US Geological Survey


Date of this Version



Nature volume 388 (July 1997)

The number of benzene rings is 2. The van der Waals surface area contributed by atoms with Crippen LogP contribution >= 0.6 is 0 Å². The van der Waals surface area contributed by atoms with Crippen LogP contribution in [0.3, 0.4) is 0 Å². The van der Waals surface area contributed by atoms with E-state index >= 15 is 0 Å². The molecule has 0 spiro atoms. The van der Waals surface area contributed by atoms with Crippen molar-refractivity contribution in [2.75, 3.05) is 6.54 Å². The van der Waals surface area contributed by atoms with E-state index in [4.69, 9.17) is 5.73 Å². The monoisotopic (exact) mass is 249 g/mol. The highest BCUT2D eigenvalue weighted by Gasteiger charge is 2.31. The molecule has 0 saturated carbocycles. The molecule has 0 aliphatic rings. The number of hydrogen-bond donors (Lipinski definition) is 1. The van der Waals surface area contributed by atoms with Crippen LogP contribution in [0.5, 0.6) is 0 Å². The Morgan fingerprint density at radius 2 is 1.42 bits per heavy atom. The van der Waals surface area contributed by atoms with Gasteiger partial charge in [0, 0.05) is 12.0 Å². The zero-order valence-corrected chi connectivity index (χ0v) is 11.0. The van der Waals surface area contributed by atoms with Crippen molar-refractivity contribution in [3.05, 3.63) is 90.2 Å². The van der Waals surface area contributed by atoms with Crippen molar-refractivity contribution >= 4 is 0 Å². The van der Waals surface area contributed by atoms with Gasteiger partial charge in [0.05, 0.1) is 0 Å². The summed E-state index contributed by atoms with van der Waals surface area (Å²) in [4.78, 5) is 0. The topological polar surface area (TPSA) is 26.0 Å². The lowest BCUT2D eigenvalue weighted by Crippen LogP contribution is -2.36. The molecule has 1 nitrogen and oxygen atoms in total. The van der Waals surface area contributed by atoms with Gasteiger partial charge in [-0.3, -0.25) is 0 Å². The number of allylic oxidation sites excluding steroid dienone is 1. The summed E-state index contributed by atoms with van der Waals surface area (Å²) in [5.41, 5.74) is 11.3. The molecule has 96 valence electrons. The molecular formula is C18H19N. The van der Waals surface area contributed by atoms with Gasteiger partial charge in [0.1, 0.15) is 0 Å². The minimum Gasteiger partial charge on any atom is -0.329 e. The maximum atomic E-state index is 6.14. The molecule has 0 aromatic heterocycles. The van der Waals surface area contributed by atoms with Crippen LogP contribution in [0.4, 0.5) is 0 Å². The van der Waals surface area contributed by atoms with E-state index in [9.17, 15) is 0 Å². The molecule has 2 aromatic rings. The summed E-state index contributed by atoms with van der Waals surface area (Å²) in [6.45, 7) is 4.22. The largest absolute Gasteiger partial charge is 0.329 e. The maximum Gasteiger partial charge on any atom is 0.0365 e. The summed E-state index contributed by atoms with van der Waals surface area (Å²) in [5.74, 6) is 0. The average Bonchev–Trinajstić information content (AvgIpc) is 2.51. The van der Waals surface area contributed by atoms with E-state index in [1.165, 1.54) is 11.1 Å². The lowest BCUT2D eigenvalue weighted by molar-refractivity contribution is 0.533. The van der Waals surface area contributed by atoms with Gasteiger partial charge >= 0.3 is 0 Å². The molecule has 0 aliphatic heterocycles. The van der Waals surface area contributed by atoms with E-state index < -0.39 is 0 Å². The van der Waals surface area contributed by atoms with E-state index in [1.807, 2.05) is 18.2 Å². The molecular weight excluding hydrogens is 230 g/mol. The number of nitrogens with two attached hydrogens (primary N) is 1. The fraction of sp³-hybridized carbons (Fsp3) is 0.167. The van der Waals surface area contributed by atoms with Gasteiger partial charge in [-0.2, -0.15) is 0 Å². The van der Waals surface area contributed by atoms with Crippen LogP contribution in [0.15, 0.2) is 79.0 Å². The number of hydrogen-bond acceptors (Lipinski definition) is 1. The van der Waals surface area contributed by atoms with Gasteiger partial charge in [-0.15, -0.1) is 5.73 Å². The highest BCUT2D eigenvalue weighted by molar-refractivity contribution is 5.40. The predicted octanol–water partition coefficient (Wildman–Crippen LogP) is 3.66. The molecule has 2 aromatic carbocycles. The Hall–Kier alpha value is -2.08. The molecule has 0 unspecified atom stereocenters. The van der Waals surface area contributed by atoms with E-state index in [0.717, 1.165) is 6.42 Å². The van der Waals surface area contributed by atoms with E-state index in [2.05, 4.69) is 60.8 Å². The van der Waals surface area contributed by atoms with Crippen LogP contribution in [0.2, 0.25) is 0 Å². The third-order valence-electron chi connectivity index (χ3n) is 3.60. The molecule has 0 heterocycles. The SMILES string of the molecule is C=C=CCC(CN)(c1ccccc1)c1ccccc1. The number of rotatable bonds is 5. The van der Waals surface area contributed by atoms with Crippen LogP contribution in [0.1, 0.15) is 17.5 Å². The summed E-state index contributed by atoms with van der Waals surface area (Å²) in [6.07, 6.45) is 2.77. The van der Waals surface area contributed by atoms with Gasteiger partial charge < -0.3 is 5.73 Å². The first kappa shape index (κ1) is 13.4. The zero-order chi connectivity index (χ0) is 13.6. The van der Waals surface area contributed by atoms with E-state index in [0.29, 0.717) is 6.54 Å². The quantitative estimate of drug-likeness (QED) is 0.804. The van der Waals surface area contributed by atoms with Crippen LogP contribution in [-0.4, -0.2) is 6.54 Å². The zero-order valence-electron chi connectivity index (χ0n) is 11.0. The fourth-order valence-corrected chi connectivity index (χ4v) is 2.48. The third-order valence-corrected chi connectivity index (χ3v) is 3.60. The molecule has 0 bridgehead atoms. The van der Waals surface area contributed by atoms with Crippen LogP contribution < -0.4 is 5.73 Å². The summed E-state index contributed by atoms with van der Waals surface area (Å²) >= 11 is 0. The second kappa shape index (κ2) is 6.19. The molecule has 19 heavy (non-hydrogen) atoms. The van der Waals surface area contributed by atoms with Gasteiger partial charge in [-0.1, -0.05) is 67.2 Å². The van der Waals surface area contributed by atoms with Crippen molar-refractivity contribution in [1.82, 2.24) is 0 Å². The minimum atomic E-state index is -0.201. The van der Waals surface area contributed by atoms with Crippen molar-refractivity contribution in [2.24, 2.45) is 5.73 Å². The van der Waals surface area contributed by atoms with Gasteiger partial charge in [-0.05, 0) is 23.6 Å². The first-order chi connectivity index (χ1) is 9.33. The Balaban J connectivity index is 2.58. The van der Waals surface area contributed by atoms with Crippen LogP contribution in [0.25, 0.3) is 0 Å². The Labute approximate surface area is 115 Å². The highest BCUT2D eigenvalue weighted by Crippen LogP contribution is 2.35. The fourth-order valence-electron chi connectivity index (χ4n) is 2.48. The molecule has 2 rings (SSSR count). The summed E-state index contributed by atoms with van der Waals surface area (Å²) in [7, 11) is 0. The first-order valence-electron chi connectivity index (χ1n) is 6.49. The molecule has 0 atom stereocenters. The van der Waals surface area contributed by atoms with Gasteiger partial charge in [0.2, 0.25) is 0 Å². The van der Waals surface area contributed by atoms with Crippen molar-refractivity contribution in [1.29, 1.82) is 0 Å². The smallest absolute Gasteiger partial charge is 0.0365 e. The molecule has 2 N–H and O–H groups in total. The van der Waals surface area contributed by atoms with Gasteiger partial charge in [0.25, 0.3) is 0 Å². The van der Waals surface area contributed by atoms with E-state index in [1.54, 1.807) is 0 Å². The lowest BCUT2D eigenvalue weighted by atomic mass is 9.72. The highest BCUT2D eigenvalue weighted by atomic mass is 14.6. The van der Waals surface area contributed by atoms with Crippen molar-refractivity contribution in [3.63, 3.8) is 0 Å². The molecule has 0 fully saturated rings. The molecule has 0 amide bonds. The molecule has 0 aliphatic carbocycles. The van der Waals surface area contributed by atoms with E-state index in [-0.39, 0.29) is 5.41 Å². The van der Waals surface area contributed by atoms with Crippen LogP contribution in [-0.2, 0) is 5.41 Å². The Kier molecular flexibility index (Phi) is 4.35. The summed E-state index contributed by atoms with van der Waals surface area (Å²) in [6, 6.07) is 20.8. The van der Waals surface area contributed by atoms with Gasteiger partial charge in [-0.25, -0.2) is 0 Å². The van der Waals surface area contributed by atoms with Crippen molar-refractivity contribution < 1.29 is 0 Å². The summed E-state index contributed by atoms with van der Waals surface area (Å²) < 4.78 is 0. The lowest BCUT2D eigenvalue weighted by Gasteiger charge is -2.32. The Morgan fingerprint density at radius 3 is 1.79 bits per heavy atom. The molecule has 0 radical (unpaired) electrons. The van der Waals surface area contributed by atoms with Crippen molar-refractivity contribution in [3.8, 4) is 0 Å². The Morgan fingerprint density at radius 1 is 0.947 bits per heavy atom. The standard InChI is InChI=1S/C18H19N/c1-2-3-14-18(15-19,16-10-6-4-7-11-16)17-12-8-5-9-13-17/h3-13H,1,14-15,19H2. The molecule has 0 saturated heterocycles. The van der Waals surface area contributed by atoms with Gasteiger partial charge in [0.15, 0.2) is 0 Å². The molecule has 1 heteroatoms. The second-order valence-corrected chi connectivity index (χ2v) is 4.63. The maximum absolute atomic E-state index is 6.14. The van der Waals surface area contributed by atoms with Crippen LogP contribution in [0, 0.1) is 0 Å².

The climate of the North Atlantic region underwent a series of abrupt cold/warm oscillations when the ice sheets of the Northern Hemisphere retreated during the last glacial termination (17.7– 11.5 kyr ago). Evidence for these oscillations, which are recorded in European terrestrial sediments as the Oldest Dryas/Bølling/ Older Dryas/Allerød/Younger Dryas vegetational sequence1,2, has been found in Greenland ice cores3,4. The geographical extent of many of these oscillations is not well known5,6, but the last major cold event (the Younger Dryas) seems to have been global in extent7–10. Here we present evidence of four major oscillations in the hydrological balance of the Owens basin, California, that occurred during the last glacial termination. Dry events in western North America occurred at approximately the same time as cold events recorded in Greenland ice, with transitions between climate regimes in the two regions taking place within a few hundred years of each other. Our observations thus support recent climate simulations which indicate that cooling of the North Atlantic Ocean results in cooling of the North Pacific Ocean11 which, in turn, leads to a drier climate in western North America12